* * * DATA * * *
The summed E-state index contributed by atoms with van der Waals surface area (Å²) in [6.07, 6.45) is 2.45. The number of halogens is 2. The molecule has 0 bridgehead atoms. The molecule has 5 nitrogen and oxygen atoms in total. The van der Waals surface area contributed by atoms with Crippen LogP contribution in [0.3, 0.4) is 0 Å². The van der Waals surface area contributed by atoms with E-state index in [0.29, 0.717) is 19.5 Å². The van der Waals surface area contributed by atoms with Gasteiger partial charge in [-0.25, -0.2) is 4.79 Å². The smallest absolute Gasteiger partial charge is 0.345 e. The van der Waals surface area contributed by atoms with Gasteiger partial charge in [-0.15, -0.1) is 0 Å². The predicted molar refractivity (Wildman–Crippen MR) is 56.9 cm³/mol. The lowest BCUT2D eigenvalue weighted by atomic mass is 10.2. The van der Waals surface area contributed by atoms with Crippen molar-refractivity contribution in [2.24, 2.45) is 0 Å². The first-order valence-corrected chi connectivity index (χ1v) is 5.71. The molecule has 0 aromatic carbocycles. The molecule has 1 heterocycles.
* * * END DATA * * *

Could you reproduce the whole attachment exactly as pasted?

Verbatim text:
The summed E-state index contributed by atoms with van der Waals surface area (Å²) in [6.07, 6.45) is 2.45. The number of halogens is 2. The molecule has 0 bridgehead atoms. The molecule has 5 nitrogen and oxygen atoms in total. The van der Waals surface area contributed by atoms with Crippen LogP contribution in [0.3, 0.4) is 0 Å². The van der Waals surface area contributed by atoms with E-state index in [0.29, 0.717) is 19.5 Å². The van der Waals surface area contributed by atoms with Gasteiger partial charge in [-0.25, -0.2) is 4.79 Å². The smallest absolute Gasteiger partial charge is 0.345 e. The van der Waals surface area contributed by atoms with Gasteiger partial charge in [-0.15, -0.1) is 0 Å². The predicted molar refractivity (Wildman–Crippen MR) is 56.9 cm³/mol. The lowest BCUT2D eigenvalue weighted by atomic mass is 10.2. The van der Waals surface area contributed by atoms with Crippen molar-refractivity contribution in [2.24, 2.45) is 0 Å². The first-order valence-corrected chi connectivity index (χ1v) is 5.71. The molecule has 0 aromatic carbocycles. The molecule has 1 heterocycles.